Saturday, March 27, 2010

It seemed like such a good idea at the time

There's been a lot of blogging about tattoos as of late; the following article I found quite interesting:

It seemed like such a good idea at the time...
Your tattoo, that is.


A report in the July 2008 issue of Archives of Dermatology found that women are more likely to seek tattoo removal than men and may be motivated by the social stigma associated with tattoos and negative comments made by others.


Researchers at the Texas Tech University Health Sciences Center conducted a survey of 66 men and 130 women who visited one of four dermatology clinics for tattoo removal in 2006. Survey respondents had an average age of 30 and answered 127 questions. Their answers were compared with responses to a similar survey conducted in 1996.


In 2006, participants reported they had gotten a tattoo to feel unique or independent or to make certain life experiences stand out. In contrast, the main reasons for seeking tattoo removal included just deciding to remove it, embarrassment, lowering of body image, getting a new job or career, problems with clothes, being stigmatized or marking an occasion, such as a birthday, marriage or newly found independence.


The 2006 survey also found that participants who had their tattoos removed were more likely to be women who were white, single, college-educated and between the ages of 24 and 39.


While the women were pleased with their tattoos when they got them, their feelings changed over the following one to five years. "While men also reported some of these same tattoo problems leading to removal, there seemed to be more societal fallout for women with tattoos, as the tattoos began to cause embarrassment, negative comments and clothes problems and no longer satisfied the need for uniqueness," the study authors write.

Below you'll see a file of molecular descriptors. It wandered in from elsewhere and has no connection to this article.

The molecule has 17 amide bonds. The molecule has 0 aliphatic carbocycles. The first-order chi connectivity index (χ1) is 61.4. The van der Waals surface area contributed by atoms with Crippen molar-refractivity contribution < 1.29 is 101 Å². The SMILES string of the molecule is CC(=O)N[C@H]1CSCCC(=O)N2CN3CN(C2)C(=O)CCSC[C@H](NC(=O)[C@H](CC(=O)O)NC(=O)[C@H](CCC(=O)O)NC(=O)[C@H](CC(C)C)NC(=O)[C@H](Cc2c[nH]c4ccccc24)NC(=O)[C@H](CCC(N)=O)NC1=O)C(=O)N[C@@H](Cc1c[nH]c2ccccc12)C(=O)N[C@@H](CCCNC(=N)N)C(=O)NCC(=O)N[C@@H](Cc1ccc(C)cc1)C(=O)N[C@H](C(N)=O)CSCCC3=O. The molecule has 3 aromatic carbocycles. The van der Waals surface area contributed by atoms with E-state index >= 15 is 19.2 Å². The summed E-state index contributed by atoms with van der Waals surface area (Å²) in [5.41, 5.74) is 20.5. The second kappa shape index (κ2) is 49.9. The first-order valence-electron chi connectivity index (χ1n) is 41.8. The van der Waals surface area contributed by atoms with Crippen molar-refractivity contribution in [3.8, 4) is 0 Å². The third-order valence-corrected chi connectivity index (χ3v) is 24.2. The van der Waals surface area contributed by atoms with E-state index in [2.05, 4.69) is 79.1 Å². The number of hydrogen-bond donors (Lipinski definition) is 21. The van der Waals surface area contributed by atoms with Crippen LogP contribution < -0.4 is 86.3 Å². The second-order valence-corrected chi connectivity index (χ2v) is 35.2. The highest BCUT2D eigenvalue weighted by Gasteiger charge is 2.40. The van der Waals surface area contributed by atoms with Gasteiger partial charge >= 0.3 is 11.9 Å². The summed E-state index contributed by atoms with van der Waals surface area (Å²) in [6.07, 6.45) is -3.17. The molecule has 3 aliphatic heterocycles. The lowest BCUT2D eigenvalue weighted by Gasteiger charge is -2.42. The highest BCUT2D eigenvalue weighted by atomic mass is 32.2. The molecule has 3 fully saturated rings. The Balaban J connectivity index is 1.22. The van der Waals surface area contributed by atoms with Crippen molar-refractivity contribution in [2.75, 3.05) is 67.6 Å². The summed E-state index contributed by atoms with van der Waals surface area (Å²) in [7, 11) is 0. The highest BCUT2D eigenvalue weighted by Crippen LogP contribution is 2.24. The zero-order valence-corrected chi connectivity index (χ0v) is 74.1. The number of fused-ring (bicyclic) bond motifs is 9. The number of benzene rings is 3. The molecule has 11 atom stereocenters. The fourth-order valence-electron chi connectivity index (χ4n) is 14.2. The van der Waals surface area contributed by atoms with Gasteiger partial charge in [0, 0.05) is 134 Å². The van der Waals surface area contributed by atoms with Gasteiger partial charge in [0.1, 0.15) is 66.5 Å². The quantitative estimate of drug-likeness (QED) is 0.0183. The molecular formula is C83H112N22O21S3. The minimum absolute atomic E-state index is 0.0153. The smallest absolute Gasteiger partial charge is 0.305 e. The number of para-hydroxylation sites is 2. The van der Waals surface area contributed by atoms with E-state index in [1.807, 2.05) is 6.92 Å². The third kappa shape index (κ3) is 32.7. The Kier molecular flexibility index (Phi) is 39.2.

Source: Consumer Guide to Plastic Surgery

10 comments:

Charlie said...

I have a feeling that a certain daughter of yours will not appreciate this post.

Apropos to nothing, a blog friend in her mid-twenties wrote about a tattoo she had engraved on her breast. It was something framed by a square and I replied, "Wait twenty years and that square will resemble a map of Africa."

She's isn't my blog friend any longer.

Robert the Skeptic said...

Charlie I'm just the messenger here... providing objective and unbiased statistical information.

Eternally Distracted said...

I have many tattoos but love all of them, even 15 or so years later. I designed them all and scoured the country looking for a great tattooist. However I have friends who have tattoos and they absolutely detest them... They're not for everyone!

Robert the Skeptic said...

Distracted I think your comment about tattoos not being for everyone is quite true.

Gorilla Bananas said...

Cutting through all the euphemistic jargon, women want to get rid of the tattoo when they realise it makes them look like a hoochie. I suppose some women don't care if they look like a hoochie - and I admire them for it!

Robert the Skeptic said...

Bananas Yeah, there's hoochies then there are the women with the multiple piercings... I will cop to finding an artfully place tattoo somewhat sexy, but a bunch of metal poking out of various parts of skin... that's pretty scary.

Mary Witzl said...

I'm torn on the tattoo issue. On one hand, I'm all for independence, giving the finger to authority, and flaunting convention. On the other hand, I'm adverse to pain, nervous about needles, and a total cheapskate.I go for the paste-on tattoos.

(At work, without my glasses. My apologies for the inevitable typos.)

GutsyWriter said...

I am surprised to hear that women get embarrassed after a while. I went to Sedona with a friend in her late fifties who decided to get a tattoo. I'm not a fan and I cannot appreciate the "art."

kara said...

there are some people who i'd like to hold down and forcefully remove their tattoos for them. if i see ONE MORE tweety bird, i sweartogod...

Robert the Skeptic said...

Mary I agree... what's wrong with paste-on tattoos? They are a fashion statement, but fashions, hair styles, all change. A paste-on tattoo could be fun at certain occasions.

Gutsy Yes, it is indeed an art form. But it is with you every moment of every day. The permanence is the issue for me.

Kara I agree totally!! I would support legislation banning Tweety Bird tattoos. Nancy loves Tweetie, by the way, but hates needles... catastrophe averted there.